Jolokia JMX connectivity in OSv

Jolokia JMX Connectivity in OSv

By Calle Wilund

OSv is a great way to run Java applications in the cloud, and it recently became just a little bit better. As you are probably aware, OSv exposes quite a bit of information and manageability options through its RESTful API, accessible through the built-in HTTP server. More or less from its inception, this API has exposed various aspects of the JVM and the Java Management Beans provided.

Recently we improved on this a bit by including the Jolokia JMX-via-JSON-REST connector, providing full read/write access to the entire set of Java manageability attributes and operations. Now you no longer need to set up and secure separate JMX-over-RMI connectivity with your Java application to fully manage it.

The Jolokia API is available via the OSv REST server at http[s]://<OSv host>:<port>/jolokia. You can explore this and other API:s via the Swagger UI. For a better understanding of the full Jolokia syntax, I suggest reading through the reference manual. In its simplest form, querying a Java Management Bean value from an OSv instance can be done like this:

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> curl http://<ip>:<port>/jolokia/read/java.lang:type=Memory/HeapMemoryUsage

With the result of something like:

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{   
  "timestamp"   :1409065190,
  "status"  :200,
  "request" : {
          "mbean"       :"java.lang:type=Memory",
          "attribute"   :"HeapMemoryUsage",
          "type"        :"read"
          },
  "value"       : {
          "max"     :1839202304,
          "committed"   :1839202304,
          "init"        :1918894080,
          "used"        :192117128
          }
}

Jolokia provides a full syntax for packaging JMX bean information inside JSON objects, including the ability to batch requests. It also provides client connector libraries for Java, Perl and JavaScript to access them easily from (web) applications.

Important note about REST requests and browser security

Most browsers today enforce that resources such as REST queries may only be made to the same domain as the requesting web page. When you want to allow cross-domain requests you need to either turn off this security feature in your browser (for Google Chrome you can run it with --disable-web-security, however if you use Firefox I do not know of any way to do it), or enable CORS in OSv.

To do the latter, you need to provide a httpserver configuration section in your cloud init settings. To simply allow all domains to make requests to the OSv APIs, add this to your configuration:

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httpserver:
    access-allow: '*'

And make this reachable through your cloud-init server. (Or use the EC2 simulator script provided with OSv).

A small demo

A small demo JavaScript application showing how to easily plot various JVM graphs from a running OSv instance can be found at https://github.com/elcallio/jolokia-demo (which is a modified fork of the Jolokia demo created by Tomasz Nurkiewicz.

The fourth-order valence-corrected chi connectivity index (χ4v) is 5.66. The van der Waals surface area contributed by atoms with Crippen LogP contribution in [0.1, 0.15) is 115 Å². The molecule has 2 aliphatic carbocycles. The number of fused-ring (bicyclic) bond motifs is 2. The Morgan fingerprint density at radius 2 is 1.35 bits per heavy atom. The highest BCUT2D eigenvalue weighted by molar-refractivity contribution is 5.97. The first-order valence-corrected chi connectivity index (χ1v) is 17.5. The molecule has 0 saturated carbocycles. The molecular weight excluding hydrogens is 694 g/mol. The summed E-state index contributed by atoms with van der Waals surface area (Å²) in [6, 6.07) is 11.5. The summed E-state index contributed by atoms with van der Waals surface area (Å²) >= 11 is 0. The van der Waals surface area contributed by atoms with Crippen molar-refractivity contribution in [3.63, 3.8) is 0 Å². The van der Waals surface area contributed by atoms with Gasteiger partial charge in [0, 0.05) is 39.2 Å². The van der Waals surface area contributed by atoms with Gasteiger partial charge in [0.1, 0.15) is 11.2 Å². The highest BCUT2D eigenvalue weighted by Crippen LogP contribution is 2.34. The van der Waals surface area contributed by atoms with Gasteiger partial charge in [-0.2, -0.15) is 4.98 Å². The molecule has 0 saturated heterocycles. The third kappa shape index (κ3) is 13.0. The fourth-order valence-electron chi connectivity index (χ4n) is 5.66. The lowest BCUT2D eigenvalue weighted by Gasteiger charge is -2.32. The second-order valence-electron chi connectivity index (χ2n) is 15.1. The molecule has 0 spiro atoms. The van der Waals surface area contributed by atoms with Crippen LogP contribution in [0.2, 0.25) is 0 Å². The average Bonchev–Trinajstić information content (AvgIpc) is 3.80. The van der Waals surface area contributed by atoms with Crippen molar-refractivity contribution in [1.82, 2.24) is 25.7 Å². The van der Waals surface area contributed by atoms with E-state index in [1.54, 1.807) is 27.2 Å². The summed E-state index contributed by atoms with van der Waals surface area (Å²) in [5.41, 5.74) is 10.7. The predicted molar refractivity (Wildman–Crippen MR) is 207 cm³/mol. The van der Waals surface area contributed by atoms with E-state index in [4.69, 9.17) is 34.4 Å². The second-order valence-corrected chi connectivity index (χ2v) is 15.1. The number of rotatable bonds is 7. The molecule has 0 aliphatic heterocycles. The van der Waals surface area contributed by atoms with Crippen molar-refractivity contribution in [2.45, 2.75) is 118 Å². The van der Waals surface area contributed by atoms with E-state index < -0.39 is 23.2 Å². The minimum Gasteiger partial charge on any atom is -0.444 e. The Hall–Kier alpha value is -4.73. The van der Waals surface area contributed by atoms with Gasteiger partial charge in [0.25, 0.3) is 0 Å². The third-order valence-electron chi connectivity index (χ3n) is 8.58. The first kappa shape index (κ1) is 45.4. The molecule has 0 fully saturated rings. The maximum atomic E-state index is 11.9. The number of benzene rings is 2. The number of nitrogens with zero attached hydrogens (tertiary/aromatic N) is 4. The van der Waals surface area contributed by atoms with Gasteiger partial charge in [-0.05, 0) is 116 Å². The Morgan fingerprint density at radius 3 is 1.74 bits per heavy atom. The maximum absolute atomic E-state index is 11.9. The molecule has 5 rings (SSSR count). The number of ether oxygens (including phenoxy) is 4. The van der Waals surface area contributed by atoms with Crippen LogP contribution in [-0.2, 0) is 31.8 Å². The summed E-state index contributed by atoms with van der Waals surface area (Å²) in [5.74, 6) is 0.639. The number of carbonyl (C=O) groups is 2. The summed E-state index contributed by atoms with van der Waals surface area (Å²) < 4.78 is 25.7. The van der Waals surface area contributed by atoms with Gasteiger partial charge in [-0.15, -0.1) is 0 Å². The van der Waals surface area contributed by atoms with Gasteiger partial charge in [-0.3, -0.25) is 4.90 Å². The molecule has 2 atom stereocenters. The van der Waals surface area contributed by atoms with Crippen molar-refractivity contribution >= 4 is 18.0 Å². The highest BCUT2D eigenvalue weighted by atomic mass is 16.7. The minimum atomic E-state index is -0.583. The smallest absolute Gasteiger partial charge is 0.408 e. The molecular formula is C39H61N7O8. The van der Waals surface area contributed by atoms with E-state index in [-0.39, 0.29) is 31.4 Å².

To test the demo, simply clone the repository and edit the src/js/osvhost.js to match the IP address and port for your OSv instance. (Don’t forget to make sure that your OSv image includes the HTTP server).

Since I am runnning OSv compiled from source, I simply go to my OSv source tree and type:

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> make image=httpserver,mgmt

…<chug, chug, chug> And when it is done:

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> ./scripts/run.py --api

This will build and start an almost empty image, containing only the HTTP server, cloud init support and the Java-based shell (not a very interesting appliance, I admit, but you can pick any image you prefer). Running like this, the REST API is available from http://localhost:8000, so this is what I enter into src/js/osvhost.js.

Then load the jolokia-demo/src/index.html in your favourite browser, and you should be greeted by this:

screenshot

As you can see, the demo provides the start of a small management console for Java with just a few lines of Javascript code, most of which actually deal with setting up the charts. Requesting and polling the actual data on the other hand is almost ridiculously easy.

Having Jolokia integrated in the OSv manageability layer means that not only can you access all the JMX attributes parallel with the rest of the exposed OSv aspects, not having to modify Java appliances, but also that you only need to deal with securing a single service point.

This is just one small aspect of all the new and exciting manageability features that are in or coming to OSv. Over the next few months we hope to bring you additional aspects that will further enhance your deployment experience. Stay tuned.

If you have any questions on OSv management, please join the osv-dev mailing list. You can get general updates by subscribing to this blog’s feed, or folllowing @CloudiusSystems on Twitter.

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